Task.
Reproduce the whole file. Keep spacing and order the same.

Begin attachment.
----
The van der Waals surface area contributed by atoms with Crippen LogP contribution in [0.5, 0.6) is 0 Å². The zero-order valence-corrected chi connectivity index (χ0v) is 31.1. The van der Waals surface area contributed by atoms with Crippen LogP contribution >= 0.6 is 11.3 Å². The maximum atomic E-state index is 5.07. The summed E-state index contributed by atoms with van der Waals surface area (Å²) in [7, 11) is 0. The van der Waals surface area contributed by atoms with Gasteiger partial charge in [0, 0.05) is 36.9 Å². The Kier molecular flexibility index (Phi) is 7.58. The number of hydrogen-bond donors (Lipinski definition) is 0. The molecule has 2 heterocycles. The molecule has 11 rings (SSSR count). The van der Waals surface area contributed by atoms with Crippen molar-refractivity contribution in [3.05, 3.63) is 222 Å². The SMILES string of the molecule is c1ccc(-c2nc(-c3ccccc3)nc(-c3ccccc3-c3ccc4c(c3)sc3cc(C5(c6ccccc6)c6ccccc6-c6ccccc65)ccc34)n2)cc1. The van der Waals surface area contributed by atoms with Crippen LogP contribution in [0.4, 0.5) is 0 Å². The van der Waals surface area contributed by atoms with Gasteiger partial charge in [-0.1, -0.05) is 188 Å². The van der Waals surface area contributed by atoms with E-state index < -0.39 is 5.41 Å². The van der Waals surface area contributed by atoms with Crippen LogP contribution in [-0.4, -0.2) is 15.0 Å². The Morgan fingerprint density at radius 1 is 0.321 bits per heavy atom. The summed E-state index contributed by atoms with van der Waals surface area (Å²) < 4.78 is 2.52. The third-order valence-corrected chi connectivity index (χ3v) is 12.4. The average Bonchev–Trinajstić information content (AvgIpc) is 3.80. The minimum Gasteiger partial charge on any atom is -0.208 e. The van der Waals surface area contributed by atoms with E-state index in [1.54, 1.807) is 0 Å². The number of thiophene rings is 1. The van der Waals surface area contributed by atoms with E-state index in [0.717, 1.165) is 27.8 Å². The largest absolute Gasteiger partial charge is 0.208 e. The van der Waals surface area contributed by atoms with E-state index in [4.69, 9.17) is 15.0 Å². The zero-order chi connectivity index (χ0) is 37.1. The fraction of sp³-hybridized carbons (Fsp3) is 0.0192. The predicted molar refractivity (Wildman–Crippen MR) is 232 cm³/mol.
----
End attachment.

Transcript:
The van der Waals surface area contributed by atoms with Crippen LogP contribution in [0.5, 0.6) is 0 Å². The zero-order valence-corrected chi connectivity index (χ0v) is 31.1. The van der Waals surface area contributed by atoms with Crippen LogP contribution >= 0.6 is 11.3 Å². The maximum atomic E-state index is 5.07. The summed E-state index contributed by atoms with van der Waals surface area (Å²) in [7, 11) is 0. The van der Waals surface area contributed by atoms with Gasteiger partial charge in [0, 0.05) is 36.9 Å². The Kier molecular flexibility index (Phi) is 7.58. The number of hydrogen-bond donors (Lipinski definition) is 0. The molecule has 2 heterocycles. The molecule has 11 rings (SSSR count). The van der Waals surface area contributed by atoms with Crippen molar-refractivity contribution in [3.05, 3.63) is 222 Å². The SMILES string of the molecule is c1ccc(-c2nc(-c3ccccc3)nc(-c3ccccc3-c3ccc4c(c3)sc3cc(C5(c6ccccc6)c6ccccc6-c6ccccc65)ccc34)n2)cc1. The van der Waals surface area contributed by atoms with Crippen LogP contribution in [0.4, 0.5) is 0 Å². The van der Waals surface area contributed by atoms with Gasteiger partial charge in [-0.1, -0.05) is 188 Å². The van der Waals surface area contributed by atoms with E-state index < -0.39 is 5.41 Å². The van der Waals surface area contributed by atoms with Crippen LogP contribution in [-0.4, -0.2) is 15.0 Å². The Morgan fingerprint density at radius 1 is 0.321 bits per heavy atom. The summed E-state index contributed by atoms with van der Waals surface area (Å²) < 4.78 is 2.52. The third-order valence-corrected chi connectivity index (χ3v) is 12.4. The average Bonchev–Trinajstić information content (AvgIpc) is 3.80. The minimum Gasteiger partial charge on any atom is -0.208 e. The van der Waals surface area contributed by atoms with E-state index in [1.54, 1.807) is 0 Å². The number of thiophene rings is 1. The van der Waals surface area contributed by atoms with E-state index in [0.717, 1.165) is 27.8 Å². The largest absolute Gasteiger partial charge is 0.208 e. The van der Waals surface area contributed by atoms with E-state index in [4.69, 9.17) is 15.0 Å². The zero-order chi connectivity index (χ0) is 37.1. The fraction of sp³-hybridized carbons (Fsp3) is 0.0192. The predicted molar refractivity (Wildman–Crippen MR) is 232 cm³/mol.